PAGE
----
Di and Viv and Rose, Hampstead Theatre
Wednesday 23rd January 2013
When feminism was really cool, female playwrights would write flatshare dramas about a group of women, each of whom was representative of a certain way of life. The play title would just be a list of their names. The classic example is Pam Gems’s Dusa, Fish, Stas and Vi from 1976. Does this mean that Amelia Bullmore’s new play, which also has a title listing its female characters, is a trip down nostalgia lane?
Well, you certainly can’t complain about its star cast: Gina McKee, Tamzin Outhwaite and Anna Maxwell Martin — they play Viv, Di and Rose, who meet at university at the age of 18 in 1983. At first, they don’t really get on. Then they decide to share a house together and gradually they become best friends. The unlikely trio are a study in contrasts: Rose is an upper-class gal who is studying art history, but is more interested in boys; Viv is a northern lass who is highly intellectual and yearns for success; and Di is a working-class woman who does Business Studies, sport and is a lesbian.
As Di and Viv and Rose get used to living together, the play quickly grows into a deeply felt account of female friendship. It’s written with a remarkable economy and freshness, and rings true even, or especially, in its moments of absurdity. In Bullmore’s hands the problem she has set herself — of writing a story spanning three decades in which only the three women appear on stage — is solved by using a deceptively light bantering dialogue which occasionally turns into pointed comments and then outright slanging matches. Humour is always only an batted eyelash away.
And, like everyone else on the planet, these women need laughter. They have the advantage of being not only instantly likeable, but also of being able to grow on you as the evening progresses. Rose, whose joy in sleeping around is balanced by Viv’s desire to keep her in line, is a fun person whose life then runs into the mud. Viv herself is equally attractive: her enormous will to succeed often comes across as an acerbic wit. Last but not least, Di has an appeal all of her own. In Bullmore’s hands, this is a lesbian character that is written without cliché or mawkishness. All three women represent different ways of living.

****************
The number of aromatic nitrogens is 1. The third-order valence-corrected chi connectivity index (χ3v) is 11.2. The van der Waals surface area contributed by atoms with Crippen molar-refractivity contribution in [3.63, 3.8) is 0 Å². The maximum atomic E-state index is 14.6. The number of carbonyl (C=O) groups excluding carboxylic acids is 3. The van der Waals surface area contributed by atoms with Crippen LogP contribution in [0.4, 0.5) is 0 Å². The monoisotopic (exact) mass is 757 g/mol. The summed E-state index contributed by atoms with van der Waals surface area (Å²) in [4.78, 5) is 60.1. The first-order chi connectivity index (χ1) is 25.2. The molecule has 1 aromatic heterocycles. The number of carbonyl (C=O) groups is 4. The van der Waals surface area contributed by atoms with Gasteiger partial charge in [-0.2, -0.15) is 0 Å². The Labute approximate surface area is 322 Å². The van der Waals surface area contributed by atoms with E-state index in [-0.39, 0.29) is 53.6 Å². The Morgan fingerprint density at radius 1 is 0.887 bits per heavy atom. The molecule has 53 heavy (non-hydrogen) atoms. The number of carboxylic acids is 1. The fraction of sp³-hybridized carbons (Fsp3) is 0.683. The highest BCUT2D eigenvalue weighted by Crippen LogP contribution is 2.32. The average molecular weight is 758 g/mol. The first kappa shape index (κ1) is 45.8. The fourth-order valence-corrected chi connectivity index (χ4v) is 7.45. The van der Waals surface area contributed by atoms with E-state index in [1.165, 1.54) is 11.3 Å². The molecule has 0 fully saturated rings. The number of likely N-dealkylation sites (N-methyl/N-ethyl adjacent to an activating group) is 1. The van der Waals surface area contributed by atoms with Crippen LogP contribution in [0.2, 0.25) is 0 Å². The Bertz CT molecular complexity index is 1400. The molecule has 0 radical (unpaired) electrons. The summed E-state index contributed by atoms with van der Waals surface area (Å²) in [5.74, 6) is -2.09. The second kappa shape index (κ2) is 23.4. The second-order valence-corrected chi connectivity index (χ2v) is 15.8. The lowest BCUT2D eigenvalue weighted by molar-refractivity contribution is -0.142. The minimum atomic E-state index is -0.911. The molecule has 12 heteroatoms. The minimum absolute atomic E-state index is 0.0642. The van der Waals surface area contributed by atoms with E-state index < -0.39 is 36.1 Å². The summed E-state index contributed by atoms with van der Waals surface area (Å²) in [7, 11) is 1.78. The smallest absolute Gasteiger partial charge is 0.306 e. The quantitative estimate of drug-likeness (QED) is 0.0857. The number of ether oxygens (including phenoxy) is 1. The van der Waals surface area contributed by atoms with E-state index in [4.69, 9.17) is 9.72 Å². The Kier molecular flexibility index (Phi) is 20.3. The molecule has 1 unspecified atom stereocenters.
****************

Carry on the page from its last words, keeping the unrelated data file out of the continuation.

Embraced within the attractive houseshare format are more serious, deeper, concerns. At one point, the nature of kindness is discussed. Rose, who sees herself as a good person, is accused by Viv of being needy rather than kind. Of using her generosity to seduce people, and as a cover for her own irresponsibility. During this episode, I swear that you could feel the audience collectively thinking: “I know someone like that.”
But the most serious test of the trio’s friendship comes after a ghastly sexual assault. Although this is fraught and painful, there’s a generosity in Bullmore’s vision of how they cope that is slightly quirky, yet also movingly true. At another moment, when Rose, Di and Viv dance wildly and play air guitar to the music of Prince (well, it is the 1980s) there’s a radiant feeling of their joy in each other’s company. On the press night, this got a well-deserved round of applause.
In the second half of the evening, Bullmore looks at what happens to the three women after university. The story sketches out their experiences with kids, jobs and marriage. There is illness. And death. Distances separate the friends, and their lives begin to diverge. This is necessarily less focused than the first half, but the intensity is not lost. By the time Lou Reed sings a valedictory “Pale Blue Eyes”, you feel that this has been an emotionally satisfying and perceptive account of three real lives. It’s that dense.
Director Anna Mackmin doesn’t put a foot wrong. She previously created a smaller version of the play in the Hampstead’s basement studio space in 2011, but has clearly not lost her delight in the material. And her superb cast have excellent chemistry: McKee’s Viv is rigid, selfish and dryly determined to win, Maxwell Martin’s Rose is energetic, in love with life and just a bit dozy, while Outhwaite’s Di is earthy, realistic and finally a much needed truth-teller. This is a story of female friendship that is neither sentimental, nor nostalgic. It just feels real.
This review first appeared on The Arts Desk